Mexico

Artwork for the masses borne of revolution

Artwork for the masses borne of revolution

Artwork for the masses borne of revolution

Artwork for the masses borne of revolution

Artwork for the masses borne of revolution

October 29, 2006
October 2006
Artwork for the masses borne of revolution
An exhibition highlights the golden age of Mexican printmaking. In the wake of a long revolution against dictatorship, Mexican artists vowed in the 1920s to create works that would instruct and enrich the masses. They even signed a manifesto proclaiming, "We repudiate so-called easel painting and every kind of art favored by ultra-intellectual circles." Out of this mood came the great murals of modern Mexico, especially the monumental works of Diego Rivera, José Clemente Orozco and David Alfaro Siqueiros. But the mood also spawned a lesser-known burst of creativity — an enormous production of prints for 30 years. Unlike paintings that would likely be savored by rich families in their homes, the multiples of these woodcuts, linoleum cuts and lithographs could reach many people...

Of Majesty and Mayhem

Of Majesty and Mayhem

Of Majesty and Mayhem

Of Majesty and Mayhem

Of Majesty and Mayhem

July 1, 2004
July 2004
Of Majesty and Mayhem
An exhibition of ancient Maya art points up the opulence and violence of the great Mesoamerican civilization. While most of Europe was mired in the Dark Ages, the Maya of Mexico and Central America flourished. Living off a bounty of corn, they devised an elaborate calendar, charted stars and planets and invented the most complex written language in the Americas. And at the peak of their civilization, from a.d. 600 to 850, the Maya built monumental cities and produced art—stone sculptures, painted ceramics, delicate figurines and jade jewelry and masks—of astonishing beauty and striking, revelatory detail. Recently, scholars studying these pre-Columbian artworks have gained new insights into the life of the ancient Maya kings and their retinues. Now, an exhibition at the National Gallery of Art in Washington, D.C. of more than 130 Maya masterworks, many of them never before displayed in the United States, affirms the pomp and sophistication of Maya courtly life, from its royals’ fondness for mirror-gazing to its chilling brutality...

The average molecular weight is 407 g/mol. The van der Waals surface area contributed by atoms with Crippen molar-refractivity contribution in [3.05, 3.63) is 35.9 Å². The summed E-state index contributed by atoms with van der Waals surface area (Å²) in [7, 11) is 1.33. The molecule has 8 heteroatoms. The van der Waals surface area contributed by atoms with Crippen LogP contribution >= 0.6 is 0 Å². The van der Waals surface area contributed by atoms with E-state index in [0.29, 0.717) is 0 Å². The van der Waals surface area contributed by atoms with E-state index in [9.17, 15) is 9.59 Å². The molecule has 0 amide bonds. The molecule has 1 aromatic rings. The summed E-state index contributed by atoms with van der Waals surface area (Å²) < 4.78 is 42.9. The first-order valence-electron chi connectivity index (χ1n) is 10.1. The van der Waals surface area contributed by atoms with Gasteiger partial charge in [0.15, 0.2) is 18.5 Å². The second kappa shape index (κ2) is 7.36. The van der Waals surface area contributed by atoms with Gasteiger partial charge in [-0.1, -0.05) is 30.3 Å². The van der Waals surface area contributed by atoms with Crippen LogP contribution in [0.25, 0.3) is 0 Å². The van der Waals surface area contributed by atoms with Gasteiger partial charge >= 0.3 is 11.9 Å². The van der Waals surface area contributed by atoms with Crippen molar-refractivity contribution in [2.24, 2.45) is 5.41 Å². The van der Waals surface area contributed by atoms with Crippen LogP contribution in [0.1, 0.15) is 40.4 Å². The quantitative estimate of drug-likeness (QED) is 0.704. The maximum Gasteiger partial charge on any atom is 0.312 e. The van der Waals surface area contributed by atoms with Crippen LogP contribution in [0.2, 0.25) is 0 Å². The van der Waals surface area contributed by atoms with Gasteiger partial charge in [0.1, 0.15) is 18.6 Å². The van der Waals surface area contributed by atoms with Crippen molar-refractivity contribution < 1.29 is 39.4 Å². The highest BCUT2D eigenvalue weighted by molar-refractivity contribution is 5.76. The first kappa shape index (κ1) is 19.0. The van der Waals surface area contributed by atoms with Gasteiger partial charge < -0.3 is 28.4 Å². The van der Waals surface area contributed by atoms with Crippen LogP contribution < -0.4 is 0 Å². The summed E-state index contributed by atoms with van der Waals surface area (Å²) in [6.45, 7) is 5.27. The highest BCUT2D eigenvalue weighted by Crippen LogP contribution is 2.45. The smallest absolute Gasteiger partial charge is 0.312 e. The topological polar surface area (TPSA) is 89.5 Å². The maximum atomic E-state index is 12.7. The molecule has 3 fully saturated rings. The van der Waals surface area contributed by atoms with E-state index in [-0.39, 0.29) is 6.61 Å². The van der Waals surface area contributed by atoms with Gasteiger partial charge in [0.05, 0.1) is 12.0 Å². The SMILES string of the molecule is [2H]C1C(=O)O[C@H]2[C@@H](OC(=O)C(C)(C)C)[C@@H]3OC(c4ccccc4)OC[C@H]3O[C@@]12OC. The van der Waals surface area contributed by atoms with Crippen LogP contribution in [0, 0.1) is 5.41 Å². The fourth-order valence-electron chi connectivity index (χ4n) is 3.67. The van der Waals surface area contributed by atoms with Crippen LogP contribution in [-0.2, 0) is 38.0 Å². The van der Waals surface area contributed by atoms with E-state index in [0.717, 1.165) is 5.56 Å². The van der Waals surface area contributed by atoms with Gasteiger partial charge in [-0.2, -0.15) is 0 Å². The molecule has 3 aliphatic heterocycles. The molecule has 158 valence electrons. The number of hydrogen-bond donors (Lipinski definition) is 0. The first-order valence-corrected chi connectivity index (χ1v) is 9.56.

Of Courts and Kings

Of Courts and Kings

Of Courts and Kings

Of Courts and Kings

Of Courts and Kings

April 12, 2004
April 2004
Of Courts and Kings
During the last years of the 20th century, scholars managed to break the code of the hieroglyphics of the ancient civilization of the Maya people. Perhaps 85% of the writing on Maya artwork and monuments can now be deciphered. The new knowledge has led to new understanding. A Maya exhibition, which just opened at the National Gallery of Art in Washington, is one of the first gifts of the new scholarship. “Courtly Art of the Ancient Maya” places some of the finest pieces of Maya art into a coherent and focused story about the life of the kings and courts that ruled the splendid city-states in what is now Mexico and Central America during the height of Maya civilization from the years AD 600 to 800. Maya art has long been admired for its beauty and scenes of realistic action. “There is a poignancy about Maya art that reaches into your heart and soul,” says Kathleen Berrin of the Fine Arts Museums of San Francisco, a curator of the exhibition. “There is an elegance and beauty that appeals to Western taste.” The exhibition, which displays more than 130 pieces, includes some of the finest samples of this appeal...